This blog was featured on 04/25/2017
How to Choose the Right Perspective for Your Book

Before an any author dives into the creative process, it’s important to spend time reflecting on the best perspective and point of view for your prose. Each point of view offers a different art of storytelling and is worth exploring while you outline you novel. Here are some tips on each perspective to help you choose the right one for your magnum opus:  


First Person

First person offers an additional layer of intimacy between the reader and character and even helps the reader put themselves into the story. Readers will only see the story unfold through the eyes and mind of the character, so readers won’t know any information until the character experiences it themselves.


First Person Multiple

First person multiple switches between the first-person perspectives of two different characters and the story unfolds through their two individual point of views. This is a wonderful option if you want readers to become emotionally involved with multiple characters and is also a literary trick to one person knowing a plot point while it remains a mystery to the other – a suspense builder!


Third Person Limited

Third person perspective is the narrator detailing the life and events surrounding one character only. This is limiting, but is a technique that allows the readers to see the character while their emotions and thoughts still remaining a mystery.


Third Person Multiple

In Third Person Multiple perspective, the narrator details the lives of multiple characters. This allows the writer to introduce the reader to multiple characters and introduce more complex plot points that wouldn’t be possible with a more limiting perspective.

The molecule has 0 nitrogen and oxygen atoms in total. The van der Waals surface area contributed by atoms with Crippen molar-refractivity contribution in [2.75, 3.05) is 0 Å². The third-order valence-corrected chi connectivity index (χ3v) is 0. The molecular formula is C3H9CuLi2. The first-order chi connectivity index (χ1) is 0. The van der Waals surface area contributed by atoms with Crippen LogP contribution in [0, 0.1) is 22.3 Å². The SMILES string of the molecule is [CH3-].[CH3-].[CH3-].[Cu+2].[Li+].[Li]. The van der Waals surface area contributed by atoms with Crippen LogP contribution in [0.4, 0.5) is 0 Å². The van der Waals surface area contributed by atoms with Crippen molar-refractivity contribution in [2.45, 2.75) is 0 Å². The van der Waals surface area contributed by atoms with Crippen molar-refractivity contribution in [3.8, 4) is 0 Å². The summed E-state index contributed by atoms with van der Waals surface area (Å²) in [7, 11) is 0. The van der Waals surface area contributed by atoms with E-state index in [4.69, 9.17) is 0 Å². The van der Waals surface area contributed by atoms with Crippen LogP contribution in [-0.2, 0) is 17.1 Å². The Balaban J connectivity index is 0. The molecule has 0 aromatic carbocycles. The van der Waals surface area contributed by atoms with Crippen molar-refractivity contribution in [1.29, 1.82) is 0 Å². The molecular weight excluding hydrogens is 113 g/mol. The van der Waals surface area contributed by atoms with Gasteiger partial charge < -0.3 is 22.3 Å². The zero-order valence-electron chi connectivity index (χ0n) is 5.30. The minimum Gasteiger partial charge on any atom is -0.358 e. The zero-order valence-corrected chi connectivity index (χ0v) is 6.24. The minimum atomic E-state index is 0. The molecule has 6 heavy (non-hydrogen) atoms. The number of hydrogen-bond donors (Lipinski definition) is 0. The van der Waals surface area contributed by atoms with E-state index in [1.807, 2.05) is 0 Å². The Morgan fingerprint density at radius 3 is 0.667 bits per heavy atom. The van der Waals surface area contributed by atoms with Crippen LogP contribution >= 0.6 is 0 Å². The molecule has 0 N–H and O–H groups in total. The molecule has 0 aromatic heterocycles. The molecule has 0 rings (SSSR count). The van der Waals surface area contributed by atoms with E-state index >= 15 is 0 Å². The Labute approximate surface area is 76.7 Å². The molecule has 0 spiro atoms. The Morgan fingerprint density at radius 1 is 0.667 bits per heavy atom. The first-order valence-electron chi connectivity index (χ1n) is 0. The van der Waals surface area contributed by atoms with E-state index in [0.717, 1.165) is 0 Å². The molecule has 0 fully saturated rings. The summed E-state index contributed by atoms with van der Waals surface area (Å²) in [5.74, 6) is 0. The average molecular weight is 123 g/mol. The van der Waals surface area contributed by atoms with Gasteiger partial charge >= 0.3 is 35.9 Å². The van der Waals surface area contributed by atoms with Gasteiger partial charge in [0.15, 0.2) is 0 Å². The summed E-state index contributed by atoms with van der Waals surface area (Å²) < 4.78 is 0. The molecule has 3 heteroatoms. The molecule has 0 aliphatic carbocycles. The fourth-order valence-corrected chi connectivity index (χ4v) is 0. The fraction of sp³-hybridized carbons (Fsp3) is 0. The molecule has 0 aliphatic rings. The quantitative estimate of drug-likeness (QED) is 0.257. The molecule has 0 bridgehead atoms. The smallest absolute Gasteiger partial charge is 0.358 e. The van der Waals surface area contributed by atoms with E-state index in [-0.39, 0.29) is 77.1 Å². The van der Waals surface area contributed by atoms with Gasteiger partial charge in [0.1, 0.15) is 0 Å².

Third Person Omniscient

The narrator is in itself a character in Third Person Omniscient and knows all the plot points and can read the minds, thoughts and dialogue of all the characters. This is a powerful tool and gives the writer a full range of options while telling the story. 


Consider your plot and characters and determine the best point of view keep readers in suspense while also building an emotional connection between the reader and the characters -- the options are endless and powerful.


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  • I have recently found it difficult to decide on first person or first person multiple. Thank you for this information! It is exactly what I needed to help me focus.

  • Cynthia B Ainsworthe

    Thanks for posting this wonderful tool, Kristin. It will help authors to figure out which approach is best for their needs.

    Third Person Omniscient or OP3---I was told that the author was to avoid this point of view at all costs, and that readers were put off from author intrusion. Has this changed?